Sad news: String quartet leader has died

The violinist Peter Cropper, founder of the Lindsay Quartet and creator of Sheffield’s Music on the Round concert series, died on Saturday, aged 69.

Lancashire born, he formed the quartet in 1965 with Ronald Birks (violin), Roger Bigley (viola; later Robin Ireland) and Bernard Gregor-Smith (cello), while they were students at the Royal Academy of Music. They played together for 40 years and made numerous recordings, including a complete set of the Beethoven quartets and many of Haydn’s.

Affable, innovative, always enterprising, Peter will be widely missed.

peter cropper

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  • Very sad news. He played with such intensity; such generosity. Every performance was as though his life depended on it. Rest in peace.

  • Sad indeed. In my youth I used to think string quartets were boring – until I went to a concert by the Lindsays. I have been a fan ever since, particularly of Cropper. Ruben is right – he was so passionate and magnetic, seemingly incapable of a routine performance, whether in concert or on disc.

  • So sad; as a first violinist he was a comet in the quartet world.
    Smoking had some part in his too-early death?

  • He was so generous with his time and energies at Manchester where he inspired several generations of students with his totally committed playing and vision of what music making and music education should be. By all accounts he continued this work at Sheffield. The Lindsays were the heart of Manchester’s Music Department when I was a student there – they were so generous with their time and energies. RIP.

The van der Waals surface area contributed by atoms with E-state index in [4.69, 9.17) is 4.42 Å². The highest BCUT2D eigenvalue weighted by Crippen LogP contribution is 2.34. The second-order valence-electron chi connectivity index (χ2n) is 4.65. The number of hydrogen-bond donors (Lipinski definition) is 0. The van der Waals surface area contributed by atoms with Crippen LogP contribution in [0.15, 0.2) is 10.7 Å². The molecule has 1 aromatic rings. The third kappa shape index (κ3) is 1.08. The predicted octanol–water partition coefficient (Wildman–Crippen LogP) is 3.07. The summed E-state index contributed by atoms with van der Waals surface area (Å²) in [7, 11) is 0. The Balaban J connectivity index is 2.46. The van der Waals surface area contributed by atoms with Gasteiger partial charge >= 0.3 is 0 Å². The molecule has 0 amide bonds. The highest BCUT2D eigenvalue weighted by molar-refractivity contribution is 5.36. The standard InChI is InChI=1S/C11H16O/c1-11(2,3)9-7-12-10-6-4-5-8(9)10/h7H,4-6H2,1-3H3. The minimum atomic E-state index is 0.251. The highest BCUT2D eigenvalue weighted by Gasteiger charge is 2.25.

• A great loss. Peter was a great and passionate musician, never routine in life or music. I will always cherish the Lindsay’s performances particularly their Beethoven ad Tippett. RIP

  • With apologies to Norbert Brainin, Sandor Vegh and others but Peter Cropper was undoubtedly the greatest quartet leader of our time. They, and he, may not always have played all of the right notes in the right order but on their day, The Lindsays, led by Peter, were always electrifying live performers and he carried that irrepressible enthusiasm into the piano trio with Moray Welsh and Martin Roscoe. A tragic loss.

  • I hope I am not too late. I’m just a humble amateur violinist but I had the unbelievable luck to play alongside Peter, I think on 27th April 1963, in Ipswich School. My playing and thoughts about playing were transformed forever.

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